I do not claim my fellow Australians are facing the same threats. Absolutely not! I would never make such ridiculous comparisons. Yet history can certainly repeat itself to a lesser degree, the use of emergency powers in the implementation of authoritarian regimes violating the same fundamental principle that abhors rule by coercion. Punishment for protesting is one of the hallmarks of every undemocratic regime. In this country we have seen police arresting citizens peacefully protested against government lockdowns — in Victoria, even the handcuffing of a pyjama-clad pregnant mother in her own kitchen. What attracted the authorities to her home was the simple act of posting notice on Facebook that a protest would be held the coming weekend in Ballarat.
Defence Minister Peter Dutton on Thursday night confirmed that up to 300 ADF personnel will be working with NSW Police in the locked down city from August 2.  Calling on Australian troops to enforce lockdown rules sets an incredibly dangerous precedent. It is certainly not constitutional to entrust the military with ostentatious policing activities and constitutes a gross deviation of the ADF’s primary role of protecting the nation against external enemies, not an elected government from its people.
However, all across Australia our politicians are using their powers to excessively coerce, obstruct or otherwise arbitrarily interfere with the life, liberty and property of the citizens. In this context we should more carefully consider the words of John Locke, one of the most influential of all political theorists and the oft-hailed Father of Liberalism. In his Second Treatise on Civil Government (1689), Locke explains that our most basic rights are independent of, and antecedent to, the State. To be legitimate, he argued, governments ‘hath no other end but the preservation of these rights, and therefore can never have a right to destroy, enslave, or designedly to impoverish the subjects.’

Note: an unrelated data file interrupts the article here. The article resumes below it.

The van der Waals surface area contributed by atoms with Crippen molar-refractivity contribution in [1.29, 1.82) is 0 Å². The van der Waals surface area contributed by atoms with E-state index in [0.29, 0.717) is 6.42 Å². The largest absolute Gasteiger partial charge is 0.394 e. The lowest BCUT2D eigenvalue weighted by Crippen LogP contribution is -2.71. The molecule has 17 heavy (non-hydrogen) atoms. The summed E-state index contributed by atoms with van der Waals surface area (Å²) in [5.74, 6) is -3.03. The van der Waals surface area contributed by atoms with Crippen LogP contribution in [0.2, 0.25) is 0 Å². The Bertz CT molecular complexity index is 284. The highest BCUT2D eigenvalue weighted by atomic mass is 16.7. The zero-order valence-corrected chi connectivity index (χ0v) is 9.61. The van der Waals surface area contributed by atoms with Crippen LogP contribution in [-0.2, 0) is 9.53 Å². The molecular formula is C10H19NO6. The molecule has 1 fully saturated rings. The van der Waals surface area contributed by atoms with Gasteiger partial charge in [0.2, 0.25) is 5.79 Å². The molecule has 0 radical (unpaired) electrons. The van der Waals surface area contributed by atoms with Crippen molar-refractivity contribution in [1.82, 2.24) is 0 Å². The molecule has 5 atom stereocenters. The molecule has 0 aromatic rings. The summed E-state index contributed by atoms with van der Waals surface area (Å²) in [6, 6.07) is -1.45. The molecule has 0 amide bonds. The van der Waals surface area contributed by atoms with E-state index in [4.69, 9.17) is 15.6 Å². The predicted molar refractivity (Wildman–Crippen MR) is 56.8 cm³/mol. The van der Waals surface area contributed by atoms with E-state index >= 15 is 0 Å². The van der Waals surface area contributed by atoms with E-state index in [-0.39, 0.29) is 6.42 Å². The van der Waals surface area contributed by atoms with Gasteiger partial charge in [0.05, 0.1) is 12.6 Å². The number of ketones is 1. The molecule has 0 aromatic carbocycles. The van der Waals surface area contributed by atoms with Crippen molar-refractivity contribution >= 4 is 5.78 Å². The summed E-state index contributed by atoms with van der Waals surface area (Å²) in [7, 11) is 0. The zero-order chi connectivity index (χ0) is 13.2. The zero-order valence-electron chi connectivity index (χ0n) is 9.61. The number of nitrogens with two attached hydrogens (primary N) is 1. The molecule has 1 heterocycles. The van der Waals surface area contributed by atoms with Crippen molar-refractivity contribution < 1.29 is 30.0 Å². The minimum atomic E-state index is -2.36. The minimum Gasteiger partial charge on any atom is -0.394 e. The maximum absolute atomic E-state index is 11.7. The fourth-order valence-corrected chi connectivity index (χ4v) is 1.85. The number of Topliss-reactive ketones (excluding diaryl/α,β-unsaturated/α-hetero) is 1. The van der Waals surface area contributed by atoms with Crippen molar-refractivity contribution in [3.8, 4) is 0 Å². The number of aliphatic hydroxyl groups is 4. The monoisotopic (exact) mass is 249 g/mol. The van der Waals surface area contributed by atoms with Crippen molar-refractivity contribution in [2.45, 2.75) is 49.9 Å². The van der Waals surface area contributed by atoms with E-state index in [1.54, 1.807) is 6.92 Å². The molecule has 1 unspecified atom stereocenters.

Accordingly, the political establishment inevitably puts itself into a ‘state of war’ against the people whenever it attempts to undermine our inalienable rights. Being inalienable, even if some individual seeks to bargain these rights away, they cannot succeed because these rights are simply not a commodity to be bargained, bartered or sold. These rights set limits on political authority and provide lawful justification for civil resistance should they be violated. To the extent that a political ruler or group does not more properly recognise and protect these inalienable rights, they cease to be legitimate and we the people can dismiss them for the breach of trust. As Locke famously put it:
Whenever the legislators endeavour to take away and destroy the property of the people [that is, their rights to life, liberty and property], or to reduce them to slavery under arbitrary power, they put themselves into a state of war with the people, who are thereupon absolved from any further obedience, and are left to the common refuge which God hath provided for all men against force and violence.
WE SHOULD not be too hasty in dismissing these philosophical teachings. They constitute our liberal legal tradition of constitutionalism and the rule of law. Constitutionalism implies the realisation of a system of government which involves separation of powers and, accordingly, limitation of the state’s arbitrary power. In this sense it would be inappropriate to employ the term “constitutional government” with reference to a totalitarian political system or even to an elected dictatorship. As Suri Ratnapala, emeritus professor of constitutional law at the University of Queensland, correctly points out,
A Constitution in the [proper] sense is a constitution of a particular type. It limits the powers of rulers by subordinating them to enduring rules that they themselves cannot abrogate. Such a constitution is inextricably associated with the ideal of the rule of law, which seeks to ensure that people are not at the mercy of the momentary will of a ruler or a ruling group, but enjoy stability of life, liberty and property.